You checked the weather forecast, made a jar of sun tea, and grabbed your breakfast scone. As you’re settling down on your porch with your tasty treats (and perhaps that book you’ve been wanting to read too), you spot it: a wasp, hovering in front of a small paper nest that it’s building. Encouraged by warm summer temperatures, many species are famous for ruining people’s outdoor plans. They’re the wasps most likely to cause you problems in Virginia.
The Aggressive Yellow Jacket
Wasps and stings may go hand-in-hand, but yellow jackets take things to a whole other level. Known for their aggressive nature that frequently involves chasing unprepared victims, yellow jackets are one of the biggest insect “bullies” out there. This wasp species is named for its yellow and black color design, measuring from 3/8 to 5/8 inches long. The insects are attracted to food odors, so they’re likely to join you for your sun tea and breakfast scone.
While yellow jackets are a little slower to sting than other wasp species, the insects aggressively look after their colonies. Like other wasps, yellow jackets are able to sting repeatedly, making them a risk to anyone who may be allergic to them. An infestation is unlikely to result in structural damage to your home or business, but since they are stinging insects, it’s still not a good thing to have a nest near you. When yellow jackets appear, it’s always best to contact a wasp control company.
The Powerful Hornet
Larger than a wasp and possessing the ability to deliver a more painful and powerful sting, hornets are a concerning foreign species. That’s right – they’re not a North American native. This type of wasp was a stowaway when the Europeans began exploring our continent, eventually spreading all throughout it. Today, hornets are usually found along the East Coast, and they’re largely common in Virginia – the original settling point for many explorers.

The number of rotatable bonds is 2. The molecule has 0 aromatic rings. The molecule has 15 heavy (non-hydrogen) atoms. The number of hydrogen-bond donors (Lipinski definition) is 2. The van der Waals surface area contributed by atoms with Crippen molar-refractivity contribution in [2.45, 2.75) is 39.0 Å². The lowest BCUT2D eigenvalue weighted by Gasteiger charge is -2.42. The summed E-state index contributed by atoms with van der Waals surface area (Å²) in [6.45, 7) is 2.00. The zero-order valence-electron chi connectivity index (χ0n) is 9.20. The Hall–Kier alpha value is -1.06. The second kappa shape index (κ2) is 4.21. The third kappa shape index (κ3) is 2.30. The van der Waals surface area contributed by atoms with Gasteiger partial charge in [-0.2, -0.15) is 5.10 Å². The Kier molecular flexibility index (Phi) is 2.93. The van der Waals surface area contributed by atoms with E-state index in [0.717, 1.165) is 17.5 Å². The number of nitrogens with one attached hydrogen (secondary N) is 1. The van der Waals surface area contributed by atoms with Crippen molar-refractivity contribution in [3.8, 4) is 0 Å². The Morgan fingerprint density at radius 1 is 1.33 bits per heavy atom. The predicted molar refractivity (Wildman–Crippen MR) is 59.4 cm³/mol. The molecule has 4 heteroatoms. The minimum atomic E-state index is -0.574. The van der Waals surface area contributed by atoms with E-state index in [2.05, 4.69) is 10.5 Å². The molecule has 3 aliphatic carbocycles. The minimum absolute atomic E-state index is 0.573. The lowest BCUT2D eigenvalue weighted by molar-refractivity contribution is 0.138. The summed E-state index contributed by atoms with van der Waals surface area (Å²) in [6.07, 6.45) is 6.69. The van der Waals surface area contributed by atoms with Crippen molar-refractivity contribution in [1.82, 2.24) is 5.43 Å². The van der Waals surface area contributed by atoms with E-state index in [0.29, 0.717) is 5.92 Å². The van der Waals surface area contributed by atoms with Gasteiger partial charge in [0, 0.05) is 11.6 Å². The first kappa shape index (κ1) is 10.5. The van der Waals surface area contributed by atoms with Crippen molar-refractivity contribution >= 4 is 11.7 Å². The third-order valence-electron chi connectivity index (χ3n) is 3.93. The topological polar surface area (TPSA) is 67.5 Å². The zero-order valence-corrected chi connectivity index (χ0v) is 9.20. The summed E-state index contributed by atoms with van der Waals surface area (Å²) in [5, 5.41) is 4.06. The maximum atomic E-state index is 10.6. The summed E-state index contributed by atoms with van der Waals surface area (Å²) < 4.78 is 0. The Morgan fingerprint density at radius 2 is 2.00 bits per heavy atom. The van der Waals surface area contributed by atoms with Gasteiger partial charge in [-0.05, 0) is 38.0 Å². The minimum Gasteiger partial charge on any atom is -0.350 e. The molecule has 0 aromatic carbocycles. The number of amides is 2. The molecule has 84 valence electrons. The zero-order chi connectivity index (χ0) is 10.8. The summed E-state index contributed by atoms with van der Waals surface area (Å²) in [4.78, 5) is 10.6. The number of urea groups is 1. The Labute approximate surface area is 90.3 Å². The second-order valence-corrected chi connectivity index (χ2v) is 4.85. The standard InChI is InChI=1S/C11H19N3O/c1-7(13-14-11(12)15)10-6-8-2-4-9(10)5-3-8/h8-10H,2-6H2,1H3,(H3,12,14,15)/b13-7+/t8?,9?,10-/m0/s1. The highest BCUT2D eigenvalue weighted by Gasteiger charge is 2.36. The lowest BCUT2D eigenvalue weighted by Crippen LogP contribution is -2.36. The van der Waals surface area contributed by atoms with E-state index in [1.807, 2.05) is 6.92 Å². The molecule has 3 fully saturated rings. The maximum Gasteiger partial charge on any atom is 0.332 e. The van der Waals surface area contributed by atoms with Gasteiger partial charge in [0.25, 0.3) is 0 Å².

Two hornet species infest North America, both of which are found throughout our state:
- European hornets: 1 to 1 1/2 inches long with six legs and two pairs of wings.
- Bald faced hornets: 1/2 to 5/8 inches long with a black body and mostly white face.
Like ants, hornets are social creatures. The pests will go after anyone or anything that enters their space. Hornets have smooth stingers that allow them to attack over and over again. If you suspect that the insects have infested your home or property, take steps to remove them before their stinging threat becomes a reality. As with other stinging insects, hornet removal is best left to the wasp control professionals.
The Defensive Paper Wasp
You’ll know a paper wasp by its narrow body and dark brown color. This species has black wings with yellow markings, making them look a bit like their close relatives in the yellow jacket. Paper wasps likes living in sheltered places, which means they may look for nesting spots in or around your home where they’re not easy to detect. While the insects are mainly beneficial to the planet because they aid in pollination (similar to bees), they’re still bad news for their aggressive stinging habits.